The need to explore is a human one. The desire to walk, to move, to discover, and to find wonder in the world runs through us all.
Today’s world has created a new kind of explorer, where those who have been seeking better ways to live become the answer and the inspiration. Forget the old discourse of conquest and exploitation. The new order of humanity requires wisdom, knowledge and a respect for the planet and our proper place within it.
These 5 modern day explorers have risen to the best versions of themselves, using their adventures to forge new possibilities and become ambassadors for the things they truly care about:
1. Liz Clark & the Voyage of Swell
Environmentalist Liz Clarke learnt to sail when she was 7 years old. Now she is living her dream as the captain of her own ship, set sail for a life of positivity, self-awareness and daily activism. Her custom-fixed, solar panelled boat – a 1966 Cal-40 racing boat called Swell – voyage stretches of the South Pacific in search of surf, simplicity and nature. Although friends, family and and stray animals get on board from time to time, Liz travels mostly alone indulging in the freedom of solitude. She left the bay of California 9 years ago. ‘Swell serves as my floating home and transportation. Weather, swell, and tides dictate my days. This isn’t just a surf trip – it’s a lifestyle, passion, and search for better ways for humanity to inhabit our shared planet,’ writes Liz.
Image credit: The Swell Voyage
2. Reuben Wu
Reuben Wu is a multi-disciplinary artist adventuring into the infinite realms of creative pursuit. Best known for his sonic explorations and production in the band Ladytron, he also captures otherworldly images on his perpetual search for unfamiliar terrain. His photography is distinguished by its surreal quality, taking the viewer through lunar terrains, gaseous atmospheres and planetary missions, imagined in places like Patagonia and the Svalbard Archipelago in Norway. I especially love the human proportion in the images. ‘In my visual work, I am driven not just by the urge to create imagery, but by a desire to explore new places as if they were unknown territory, constantly open to serendipity and with an eye for the unnoticed and the hidden,’ Reuben says.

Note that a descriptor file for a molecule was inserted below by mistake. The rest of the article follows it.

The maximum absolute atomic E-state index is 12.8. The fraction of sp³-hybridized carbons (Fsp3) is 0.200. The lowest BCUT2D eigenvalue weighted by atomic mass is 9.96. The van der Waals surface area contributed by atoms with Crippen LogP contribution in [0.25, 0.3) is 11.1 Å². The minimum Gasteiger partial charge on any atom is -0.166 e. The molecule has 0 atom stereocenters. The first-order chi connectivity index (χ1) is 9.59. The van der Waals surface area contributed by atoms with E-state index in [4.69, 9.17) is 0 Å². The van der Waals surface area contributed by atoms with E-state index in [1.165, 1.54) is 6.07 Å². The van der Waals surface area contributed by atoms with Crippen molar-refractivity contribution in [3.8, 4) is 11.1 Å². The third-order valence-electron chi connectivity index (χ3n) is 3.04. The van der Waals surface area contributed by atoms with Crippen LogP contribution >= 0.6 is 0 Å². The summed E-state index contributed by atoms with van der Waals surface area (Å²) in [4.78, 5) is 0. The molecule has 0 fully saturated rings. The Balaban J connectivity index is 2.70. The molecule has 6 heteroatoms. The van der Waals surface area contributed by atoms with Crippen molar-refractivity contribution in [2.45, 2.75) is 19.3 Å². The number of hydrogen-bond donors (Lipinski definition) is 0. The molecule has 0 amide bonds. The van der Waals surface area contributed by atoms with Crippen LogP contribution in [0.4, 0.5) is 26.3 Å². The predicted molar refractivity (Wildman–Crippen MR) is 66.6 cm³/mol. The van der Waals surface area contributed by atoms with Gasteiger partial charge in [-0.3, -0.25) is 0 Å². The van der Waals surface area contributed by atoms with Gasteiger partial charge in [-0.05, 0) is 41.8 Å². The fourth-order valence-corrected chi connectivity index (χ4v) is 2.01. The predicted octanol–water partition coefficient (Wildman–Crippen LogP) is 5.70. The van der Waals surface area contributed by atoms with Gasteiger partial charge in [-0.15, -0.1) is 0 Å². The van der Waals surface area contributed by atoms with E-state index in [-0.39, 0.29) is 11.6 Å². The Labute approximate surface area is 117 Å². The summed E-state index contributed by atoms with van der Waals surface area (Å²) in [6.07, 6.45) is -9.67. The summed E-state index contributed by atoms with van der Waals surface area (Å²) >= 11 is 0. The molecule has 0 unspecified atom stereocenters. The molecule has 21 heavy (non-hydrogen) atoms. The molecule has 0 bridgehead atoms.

Image credit: Reuben Wu
3. Craig Foster & the Sea Change Project
You may have noticed the Sea Change exhibition currently on display at the Sea Point promenade. Significantly veering from the somewhat inappropriate display of public art that has come under scrutiny recently, the exhibition comes as a breath of fresh sea air. The thoughtful project aims to tell the story of the birth of humanity, and the ancient relationship we all have with the ocean. It’s a call to preserve our unique marine and human heritage by exploring the underwater world of Cape Town’s kelp forests and trying to re-encounter with nature in the same way our ancestors did. ‘We have learnt to track underwater, we have found new species and behaviours, and had encounters with wild animals that we once thought was impossible. We have also learnt how the cold, nutrient-rich sea water positively affects our bodies and our minds’ says Craig. The image below represents how the first peoples might have gathered their harvest from the nutrient-rich waters and seafloor.
Image credit: The Sea Change Project
When the eyes of passerby’s come across a young man in the Walmart parking lot or on a beachfront road, their stares are full of speculative pity: is he homeless? A runaway? A new-age wanderer lost on some spiritual quest? No none of that, because Daniel Norris is not your ordinary man living in a van. Despite being on the cusp of a prosperous career in professional baseball, Daniel is making a name for himself off the field with his unwavering commitment to his boyhood values. ‘Play outdoors. Love the earth. Live simply. Use only what you need.’ With earnings in the millions, Daniel’s home of choice is a 1987 VW van, preferring simplicity and restraint over affluent excess. He travels around looking for epic surf spots, hiking trails and climbing walls. ‘I think the simplicity of it all was the most appealing,’ explains Daniel. ‘I grew up with a simple lifestyle, and I knew going into professional baseball that would be tested. In my mind there’s no need for luxury, or at least society’s sense of the word. I consider my life luxurious – I live on a beach with an ocean-front view, hearty meals, and hot French-pressed coffee at my disposal. That’s fancy, right?’
Image credit: Nathaniel Wood
5. Lynne Cox
Lynne Cox first swam across the English Channel when she was 15 years old. In her 20s, she decided to forge new swimming routes and records by crossing the Strait of Magellan, swimming around the Cape of Good Hope and later the Bering Strait, from the United States to the Soviet Union. The list of waterways she has traversed in nothing more than a one-piece lycra bathing suit goes on and on. Swimming in freezing cold Arctic waters between Greenland and Alaska is perhaps her crowning adventure. Lynn has also published 3 adventure books. ‘Sometimes it’s the process of doing that makes things clear. If we don’t start, we never know what could have been,’ writes Lynne.
Image credit: Martin Schoeller